Morocco #5: Cookbooks

I try to collect a cookbook from wherever I go, sometimes in the local language, sometimes not. I prefer older and traditional, maybe with a picture of a granny on the cover. (My favorite so far: Cocinando con mi abuela, from Campeche, Mexico.)

For anyone who thinks in the same vein, may I recommend two books to seek out on your next Morocco trip.

The first is Fez: Traditional Moroccan Cooking, by M. Guinaudeau, illustrated by J.E. Laurent.


You can tell it’s traditional because it, er, advises you, the reader, to instruct your “negress” to do particular things in the kitchen. Aside from that awkward bit of language, it’s fantastically informative, even telling in impressive detail how to make a family-size bistilla.

The illustrations are quite nice, though more for atmosphere than for instruction.

(Er, sorry so blurry.)

I picked this version up at a shop in Marrakech that otherwise sold rather stylish little modern tchotchkes. Here’s a newer edition on Amazon, with an introduction by Claudia Roden. No idea if the dated language is changed.

The other book has no grandmas anywhere in it, I don’t think, but is solid nonetheless: The Clock Book, by Tara Stevens. (Here’s a link to it on Amazon.co.uk.)

If you’ve been to Fez before, or heard about it from any traveler, you probably know about Cafe Clock, a great little hangout/cafe/cooking school/cultural zone in the Fez medina, started by British man a few years back. The food is a cool mix of traditional Moroccan stuff and more bistro-snacky things (a camel burger, for one). The cookbook covers all the menu items and a lot more. If you want to get a handle on Moroccan cuisine without going hardcore traditional and having to pretend like you didn’t just read the word “negress,” then I recommend this. I promptly cooked a number of salads and cookies out of here and liked them all.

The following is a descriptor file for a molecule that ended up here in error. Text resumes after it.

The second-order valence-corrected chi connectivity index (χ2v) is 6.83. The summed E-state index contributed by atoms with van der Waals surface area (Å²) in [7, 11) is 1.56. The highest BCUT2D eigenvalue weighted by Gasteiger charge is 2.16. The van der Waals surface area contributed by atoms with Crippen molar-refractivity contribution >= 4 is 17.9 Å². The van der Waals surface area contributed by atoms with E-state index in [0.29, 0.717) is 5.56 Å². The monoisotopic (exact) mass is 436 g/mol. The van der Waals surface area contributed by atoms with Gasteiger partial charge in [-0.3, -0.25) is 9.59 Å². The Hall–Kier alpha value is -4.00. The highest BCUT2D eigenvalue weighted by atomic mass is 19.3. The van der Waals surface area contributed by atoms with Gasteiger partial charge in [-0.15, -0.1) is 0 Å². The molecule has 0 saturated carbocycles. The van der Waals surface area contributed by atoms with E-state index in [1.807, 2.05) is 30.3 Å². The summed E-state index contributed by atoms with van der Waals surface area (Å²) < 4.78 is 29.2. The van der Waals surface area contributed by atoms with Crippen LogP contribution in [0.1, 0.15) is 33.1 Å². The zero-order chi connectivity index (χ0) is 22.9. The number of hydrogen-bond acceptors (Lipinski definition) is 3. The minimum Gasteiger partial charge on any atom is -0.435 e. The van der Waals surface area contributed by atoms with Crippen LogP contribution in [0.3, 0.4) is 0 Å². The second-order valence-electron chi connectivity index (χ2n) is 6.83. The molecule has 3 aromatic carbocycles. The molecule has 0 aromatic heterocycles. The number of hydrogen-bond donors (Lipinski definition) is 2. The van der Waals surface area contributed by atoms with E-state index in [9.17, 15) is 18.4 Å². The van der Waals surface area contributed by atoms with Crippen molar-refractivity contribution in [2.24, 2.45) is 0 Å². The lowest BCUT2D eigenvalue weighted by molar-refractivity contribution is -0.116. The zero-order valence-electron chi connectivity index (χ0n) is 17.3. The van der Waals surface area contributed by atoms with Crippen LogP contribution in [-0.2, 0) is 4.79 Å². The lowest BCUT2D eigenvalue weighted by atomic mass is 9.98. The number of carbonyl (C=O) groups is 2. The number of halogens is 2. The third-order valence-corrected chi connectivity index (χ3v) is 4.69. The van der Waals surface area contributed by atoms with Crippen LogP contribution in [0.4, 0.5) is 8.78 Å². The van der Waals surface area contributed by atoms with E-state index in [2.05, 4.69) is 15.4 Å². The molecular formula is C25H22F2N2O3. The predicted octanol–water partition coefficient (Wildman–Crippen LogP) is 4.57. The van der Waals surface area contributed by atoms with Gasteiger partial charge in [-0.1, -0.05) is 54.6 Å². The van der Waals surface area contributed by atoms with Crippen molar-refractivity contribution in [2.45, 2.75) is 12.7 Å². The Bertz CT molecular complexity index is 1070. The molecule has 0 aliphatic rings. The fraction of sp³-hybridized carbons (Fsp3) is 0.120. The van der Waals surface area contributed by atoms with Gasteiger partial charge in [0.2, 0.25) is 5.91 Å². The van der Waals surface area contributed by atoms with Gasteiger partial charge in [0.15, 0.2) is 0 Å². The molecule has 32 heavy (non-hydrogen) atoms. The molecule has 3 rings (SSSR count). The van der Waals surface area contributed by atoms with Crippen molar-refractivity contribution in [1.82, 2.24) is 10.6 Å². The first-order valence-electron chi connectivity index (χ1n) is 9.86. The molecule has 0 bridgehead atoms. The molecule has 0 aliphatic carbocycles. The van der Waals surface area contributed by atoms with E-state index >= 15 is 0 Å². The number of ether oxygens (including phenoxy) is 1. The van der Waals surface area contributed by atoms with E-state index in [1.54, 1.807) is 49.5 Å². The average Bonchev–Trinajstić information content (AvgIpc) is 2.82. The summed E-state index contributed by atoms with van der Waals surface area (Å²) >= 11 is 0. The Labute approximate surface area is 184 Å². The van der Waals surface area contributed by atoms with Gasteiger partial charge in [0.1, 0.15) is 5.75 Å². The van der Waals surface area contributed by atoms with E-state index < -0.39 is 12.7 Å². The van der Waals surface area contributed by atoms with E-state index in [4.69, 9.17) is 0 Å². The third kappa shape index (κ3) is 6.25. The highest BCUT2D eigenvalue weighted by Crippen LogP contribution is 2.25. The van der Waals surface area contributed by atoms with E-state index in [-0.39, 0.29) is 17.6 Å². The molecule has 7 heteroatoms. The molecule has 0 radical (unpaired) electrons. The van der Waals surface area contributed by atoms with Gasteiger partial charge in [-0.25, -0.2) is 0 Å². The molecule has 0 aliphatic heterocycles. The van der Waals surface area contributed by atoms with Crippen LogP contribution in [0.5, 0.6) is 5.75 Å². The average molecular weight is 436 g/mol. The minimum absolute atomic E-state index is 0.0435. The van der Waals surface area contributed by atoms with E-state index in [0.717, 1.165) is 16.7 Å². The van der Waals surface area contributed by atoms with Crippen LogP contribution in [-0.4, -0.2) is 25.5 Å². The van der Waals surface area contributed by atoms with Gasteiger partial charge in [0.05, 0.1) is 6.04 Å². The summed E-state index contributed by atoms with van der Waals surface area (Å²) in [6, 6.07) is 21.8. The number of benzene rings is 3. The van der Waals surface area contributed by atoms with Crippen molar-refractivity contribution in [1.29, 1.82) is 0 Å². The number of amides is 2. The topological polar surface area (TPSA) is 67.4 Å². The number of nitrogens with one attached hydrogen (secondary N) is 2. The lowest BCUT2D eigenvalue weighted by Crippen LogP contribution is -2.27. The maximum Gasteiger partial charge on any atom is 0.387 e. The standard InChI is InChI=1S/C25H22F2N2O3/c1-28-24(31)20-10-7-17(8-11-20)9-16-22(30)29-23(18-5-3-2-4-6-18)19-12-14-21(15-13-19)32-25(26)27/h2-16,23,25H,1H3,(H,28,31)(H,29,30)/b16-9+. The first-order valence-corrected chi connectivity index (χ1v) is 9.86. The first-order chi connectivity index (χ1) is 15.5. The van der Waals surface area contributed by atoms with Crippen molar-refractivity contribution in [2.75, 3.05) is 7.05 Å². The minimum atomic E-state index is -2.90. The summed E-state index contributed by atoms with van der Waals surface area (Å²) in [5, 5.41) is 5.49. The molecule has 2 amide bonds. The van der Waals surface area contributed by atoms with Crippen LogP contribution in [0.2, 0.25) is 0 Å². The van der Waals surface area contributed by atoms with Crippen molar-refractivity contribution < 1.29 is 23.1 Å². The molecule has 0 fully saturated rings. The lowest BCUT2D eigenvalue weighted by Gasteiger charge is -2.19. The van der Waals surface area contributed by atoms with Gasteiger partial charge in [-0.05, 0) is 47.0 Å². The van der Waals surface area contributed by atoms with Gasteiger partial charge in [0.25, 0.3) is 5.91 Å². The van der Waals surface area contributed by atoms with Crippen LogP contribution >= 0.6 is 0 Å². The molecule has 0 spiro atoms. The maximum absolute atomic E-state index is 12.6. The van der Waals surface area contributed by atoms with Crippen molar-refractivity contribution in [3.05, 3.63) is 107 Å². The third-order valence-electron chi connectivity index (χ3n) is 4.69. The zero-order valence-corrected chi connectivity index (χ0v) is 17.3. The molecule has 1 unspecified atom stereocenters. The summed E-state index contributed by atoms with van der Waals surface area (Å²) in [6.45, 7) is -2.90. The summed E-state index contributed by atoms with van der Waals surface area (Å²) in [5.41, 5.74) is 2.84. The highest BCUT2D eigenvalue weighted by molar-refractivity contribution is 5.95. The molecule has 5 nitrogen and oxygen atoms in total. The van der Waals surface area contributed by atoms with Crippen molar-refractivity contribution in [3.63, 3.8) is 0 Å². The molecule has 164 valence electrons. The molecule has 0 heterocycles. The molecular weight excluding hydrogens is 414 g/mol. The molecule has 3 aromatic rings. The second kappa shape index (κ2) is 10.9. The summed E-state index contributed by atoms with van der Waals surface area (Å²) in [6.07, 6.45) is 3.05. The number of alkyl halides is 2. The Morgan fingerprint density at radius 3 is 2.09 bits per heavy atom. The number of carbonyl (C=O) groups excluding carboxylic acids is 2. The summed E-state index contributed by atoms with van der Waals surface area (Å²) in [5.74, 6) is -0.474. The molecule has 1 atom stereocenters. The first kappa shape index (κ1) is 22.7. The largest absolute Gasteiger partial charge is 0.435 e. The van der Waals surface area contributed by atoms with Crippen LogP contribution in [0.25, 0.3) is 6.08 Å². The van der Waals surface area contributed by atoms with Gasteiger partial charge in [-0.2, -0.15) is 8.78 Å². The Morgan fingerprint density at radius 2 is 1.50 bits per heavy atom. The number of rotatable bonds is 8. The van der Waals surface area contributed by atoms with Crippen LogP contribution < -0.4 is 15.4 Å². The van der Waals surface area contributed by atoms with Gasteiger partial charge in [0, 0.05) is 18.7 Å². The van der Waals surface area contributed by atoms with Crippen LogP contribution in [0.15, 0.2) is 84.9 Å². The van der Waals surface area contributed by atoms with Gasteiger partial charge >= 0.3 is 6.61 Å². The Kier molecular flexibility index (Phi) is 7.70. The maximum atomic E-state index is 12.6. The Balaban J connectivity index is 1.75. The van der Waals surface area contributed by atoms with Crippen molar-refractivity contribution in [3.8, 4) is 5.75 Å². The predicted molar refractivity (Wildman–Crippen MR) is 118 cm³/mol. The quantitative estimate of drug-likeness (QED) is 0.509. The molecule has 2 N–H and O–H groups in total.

When I was in Fez, I also took a cooking class there with the truly delightful Souad, and learned to cook up a mean lentil soup. And, utterly unrelated and entirely coincidentally, I met Tara in Casablanca, and it turned out she was the very woman a friend in Barcelona had been trying to introduce me to a couple of years back.

The world is small, as usual. And full of tasty things. Thanks to these books, I now have more tasty things at home with me.

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